You walked through Pike Place, saw the Space Needle, and now you’re looking for prime hiking near Seattle. After all, Washington is renowned for its spectacular trails. These 5 Must Do Hikes are just 30-90 minutes away from the heart of the city.
1) Little Si
Difficulty: Easy to Moderate Length: 4.7 miles Round Trip Location: Snoqualmie Region -- North Bend Area Elevation Gain: 1300’ Elevation: 1,575′ Pass Required: A Discover Pass is required for this trail In the shadow of Mount Si lays Little Si, sister to the 4,167’ peak of Mount Si. Much easier than it’s counterpart, Little Si is a trail with moderate traffic along the I-90 with breathtaking views of the Cascade range at the top. Along the trail, you might also spot a few climbers working on World Wall I (a popular crag with many climbing routes). Parking can be hectic near the trailhead, so try to get there early or hike during the middle of the week. PRO TIP: Bring a hammock and hang it on some of the dense trees at the top to soak in the views, and remember to leave no trace.
2) Poo Poo Point
Difficulty: Moderate Length: 7.4 miles Round Trip Location: Issaquah Alps -- Tiger Mountain Elevation Gain: 1650’ Elevation: 1,850′ Pass Required: No pass or permit is required for this trail An awkward name for one of Washington locals’ favorite trails, Poo Poo Point offers so much in such a short amount of time. Jurassic forests, views of Mount Rainier and Lake Skammish, and a constant flow of paragliders all contribute to the bustling nature of this trail. Expect to see a lot of people on your way up and down the trail, and always make sure you’re following trail etiquette to a T. PRO TIP: Don’t stop at the first viewpoint. While most hikers will stop at this section, there are less populated overlooks further along that offer even better views .
3) Rattlesnake Ledge
Difficulty: Easy to Moderate Length: 4.0 miles Round Trip Location: Snoqualmie Region -- North Bend Area Elevation Gain: 1,160’ Elevation: 2,078′ Pass Required: No pass or permit is required for this trail Another popular hike among Washington locals, Rattlesnake Ledge -- while intimidating in its stature -- is a well-maintained trail that welcomes lots of weekend hikers. Up top, you’ll have magnificent views of Rattlesnake Lake, Mount Si, Mount Washington and Cedar River watershed. Try to go early in the morning or on a weekday, as the trail and roads can be uncomfortably congested during the weekend. PRO TIP: Don’t settle for the lower ledge. Going further to the middle or upper ledge will get you away from the crowds and offer better views of the surrounding landscapes.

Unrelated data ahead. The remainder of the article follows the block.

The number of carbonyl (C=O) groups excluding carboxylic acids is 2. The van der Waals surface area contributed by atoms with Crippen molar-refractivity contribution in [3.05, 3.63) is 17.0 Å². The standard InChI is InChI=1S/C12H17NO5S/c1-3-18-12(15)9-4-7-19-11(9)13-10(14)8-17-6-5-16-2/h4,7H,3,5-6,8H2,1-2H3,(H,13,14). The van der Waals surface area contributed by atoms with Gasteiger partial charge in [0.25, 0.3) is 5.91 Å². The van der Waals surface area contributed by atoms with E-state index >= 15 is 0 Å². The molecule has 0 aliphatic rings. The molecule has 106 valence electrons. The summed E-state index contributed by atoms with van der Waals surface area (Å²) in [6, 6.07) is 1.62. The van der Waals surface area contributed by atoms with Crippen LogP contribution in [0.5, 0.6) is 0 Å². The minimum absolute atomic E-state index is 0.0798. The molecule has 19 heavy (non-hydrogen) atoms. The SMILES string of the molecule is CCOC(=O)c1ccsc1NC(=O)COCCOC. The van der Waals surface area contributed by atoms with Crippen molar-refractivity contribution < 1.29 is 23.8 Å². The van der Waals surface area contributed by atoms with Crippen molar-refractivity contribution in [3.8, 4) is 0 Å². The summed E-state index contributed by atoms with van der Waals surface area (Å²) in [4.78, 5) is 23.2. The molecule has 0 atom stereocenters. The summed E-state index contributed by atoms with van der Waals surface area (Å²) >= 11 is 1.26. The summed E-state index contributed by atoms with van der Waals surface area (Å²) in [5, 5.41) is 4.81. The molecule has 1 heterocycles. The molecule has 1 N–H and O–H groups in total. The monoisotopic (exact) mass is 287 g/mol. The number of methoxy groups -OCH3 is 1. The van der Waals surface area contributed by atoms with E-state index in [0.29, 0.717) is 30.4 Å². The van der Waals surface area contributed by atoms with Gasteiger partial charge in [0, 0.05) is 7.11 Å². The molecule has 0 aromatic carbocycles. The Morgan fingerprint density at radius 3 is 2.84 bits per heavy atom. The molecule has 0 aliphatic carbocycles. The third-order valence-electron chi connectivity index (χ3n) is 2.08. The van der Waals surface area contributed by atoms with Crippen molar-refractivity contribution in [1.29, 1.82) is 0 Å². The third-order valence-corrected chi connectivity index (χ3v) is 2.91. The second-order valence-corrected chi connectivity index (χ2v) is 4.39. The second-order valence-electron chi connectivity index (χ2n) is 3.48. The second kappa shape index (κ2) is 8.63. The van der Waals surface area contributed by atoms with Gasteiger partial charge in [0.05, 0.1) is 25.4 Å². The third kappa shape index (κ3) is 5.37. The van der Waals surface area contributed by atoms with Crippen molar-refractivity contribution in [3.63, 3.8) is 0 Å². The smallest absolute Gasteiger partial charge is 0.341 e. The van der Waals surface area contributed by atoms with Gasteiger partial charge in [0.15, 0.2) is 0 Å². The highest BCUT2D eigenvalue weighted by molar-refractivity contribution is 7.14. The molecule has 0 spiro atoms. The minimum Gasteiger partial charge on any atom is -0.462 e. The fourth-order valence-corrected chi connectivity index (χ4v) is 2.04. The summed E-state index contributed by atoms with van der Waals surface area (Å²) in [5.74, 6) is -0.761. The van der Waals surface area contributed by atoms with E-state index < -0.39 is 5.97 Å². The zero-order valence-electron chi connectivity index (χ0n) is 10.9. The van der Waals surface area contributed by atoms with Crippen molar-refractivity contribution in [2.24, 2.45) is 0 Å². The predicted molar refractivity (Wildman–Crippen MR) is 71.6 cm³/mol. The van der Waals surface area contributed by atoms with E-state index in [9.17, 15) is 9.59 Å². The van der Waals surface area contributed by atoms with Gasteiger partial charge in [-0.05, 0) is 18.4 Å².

4) Rachel Lake
Difficulty: Moderate Length: 8.0 miles Round Trip Location: Snoqualmie Region -- Snoqualmie Pass Elevation Gain: 1,600’ Elevation: 4,600′ Pass Required: A Northwest Forest Pass required for this trail While there’s no peak waiting for you at the end, Rachel Lake offers the solitude and serenity the previous two hikes lack . The extra drive is worth it, with this alpine lake offering the perfect spot for a mid-day picnic. Be careful on the final pitch as there are many loose rocks along the trail. PRO TIP: Go later in the summer when the snow has melted and the Forest Service has cleared fallen trees. And stop to enjoy some of the waterfalls along Box Canyon Creek on your drive out for a cool plunge in the water. Just be wary of kayakers.
5) Lake Serene
Difficulty: Difficult Length: 6.8 miles Round Trip Location: Central Cascades -- Stevens Pass - West Elevation Gain: 2000’ Elevation: 2,521′ Pass Required: A Northwest Forest Pass required for this trail This appropriately named hike has two sights that compete for your attention: Bridal Veil Falls and Lake Serene. Two hours away from Seattle, this hike is also a very popular attraction and a quick getaway from the big city. Getting started early will improve your chances of scoring a parking spot and a less crowded trail on the hike in. Lake Serene offers breathtaking views of Mt. Index, reflecting across the glass-like water. PRO TIP: Try to make the trek to Bridal Veil Falls on the hike in rather than hike out. Because of its proximity to the trailhead, it’s easier to skip if saved for last. Now that you’ve got 5 new hikes on your to-do list, pack your gear, lace the hiking boots and get out there!